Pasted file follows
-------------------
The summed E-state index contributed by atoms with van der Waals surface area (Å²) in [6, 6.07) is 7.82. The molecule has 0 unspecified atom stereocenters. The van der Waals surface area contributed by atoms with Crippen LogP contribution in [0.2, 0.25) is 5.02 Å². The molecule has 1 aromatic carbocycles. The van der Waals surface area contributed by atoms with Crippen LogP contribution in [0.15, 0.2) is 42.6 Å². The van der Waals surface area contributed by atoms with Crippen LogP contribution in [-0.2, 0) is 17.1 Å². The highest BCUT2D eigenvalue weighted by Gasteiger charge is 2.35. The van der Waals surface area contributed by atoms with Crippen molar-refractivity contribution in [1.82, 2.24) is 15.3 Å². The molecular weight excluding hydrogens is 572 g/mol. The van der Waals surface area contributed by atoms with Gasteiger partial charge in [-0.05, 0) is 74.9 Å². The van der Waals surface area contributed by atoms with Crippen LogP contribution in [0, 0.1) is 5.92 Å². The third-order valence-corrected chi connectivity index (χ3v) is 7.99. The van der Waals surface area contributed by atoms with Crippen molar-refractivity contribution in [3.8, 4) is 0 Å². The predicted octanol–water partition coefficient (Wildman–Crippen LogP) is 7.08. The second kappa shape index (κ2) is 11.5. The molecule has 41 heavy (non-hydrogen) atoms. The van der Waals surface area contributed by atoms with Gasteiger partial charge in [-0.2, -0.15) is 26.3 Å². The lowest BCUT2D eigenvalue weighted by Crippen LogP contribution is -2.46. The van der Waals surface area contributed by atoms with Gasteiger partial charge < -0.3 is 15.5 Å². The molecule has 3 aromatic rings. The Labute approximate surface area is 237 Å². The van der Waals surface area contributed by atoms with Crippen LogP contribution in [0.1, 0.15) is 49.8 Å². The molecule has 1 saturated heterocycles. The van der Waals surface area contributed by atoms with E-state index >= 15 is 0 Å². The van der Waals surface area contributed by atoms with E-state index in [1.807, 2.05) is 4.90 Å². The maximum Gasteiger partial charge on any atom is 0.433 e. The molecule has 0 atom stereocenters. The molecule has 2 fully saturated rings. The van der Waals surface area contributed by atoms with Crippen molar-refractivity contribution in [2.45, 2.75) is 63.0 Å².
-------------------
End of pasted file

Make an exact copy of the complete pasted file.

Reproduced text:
The summed E-state index contributed by atoms with van der Waals surface area (Å²) in [6, 6.07) is 7.82. The molecule has 0 unspecified atom stereocenters. The van der Waals surface area contributed by atoms with Crippen LogP contribution in [0.2, 0.25) is 5.02 Å². The molecule has 1 aromatic carbocycles. The van der Waals surface area contributed by atoms with Crippen LogP contribution in [0.15, 0.2) is 42.6 Å². The van der Waals surface area contributed by atoms with Crippen LogP contribution in [-0.2, 0) is 17.1 Å². The highest BCUT2D eigenvalue weighted by Gasteiger charge is 2.35. The van der Waals surface area contributed by atoms with Crippen molar-refractivity contribution in [1.82, 2.24) is 15.3 Å². The molecular weight excluding hydrogens is 572 g/mol. The van der Waals surface area contributed by atoms with Gasteiger partial charge in [-0.05, 0) is 74.9 Å². The van der Waals surface area contributed by atoms with Crippen LogP contribution in [0, 0.1) is 5.92 Å². The third-order valence-corrected chi connectivity index (χ3v) is 7.99. The van der Waals surface area contributed by atoms with Crippen molar-refractivity contribution in [3.8, 4) is 0 Å². The predicted octanol–water partition coefficient (Wildman–Crippen LogP) is 7.08. The second kappa shape index (κ2) is 11.5. The molecule has 41 heavy (non-hydrogen) atoms. The van der Waals surface area contributed by atoms with Gasteiger partial charge in [-0.2, -0.15) is 26.3 Å². The lowest BCUT2D eigenvalue weighted by Crippen LogP contribution is -2.46. The van der Waals surface area contributed by atoms with Gasteiger partial charge < -0.3 is 15.5 Å². The molecule has 3 aromatic rings. The Labute approximate surface area is 237 Å². The van der Waals surface area contributed by atoms with Crippen LogP contribution in [0.1, 0.15) is 49.8 Å². The molecule has 1 saturated heterocycles. The van der Waals surface area contributed by atoms with E-state index >= 15 is 0 Å². The van der Waals surface area contributed by atoms with E-state index in [1.807, 2.05) is 4.90 Å². The maximum Gasteiger partial charge on any atom is 0.433 e. The molecule has 0 atom stereocenters. The molecule has 2 fully saturated rings. The van der Waals surface area contributed by atoms with Crippen molar-refractivity contribution in [2.45, 2.75) is 63.0 Å².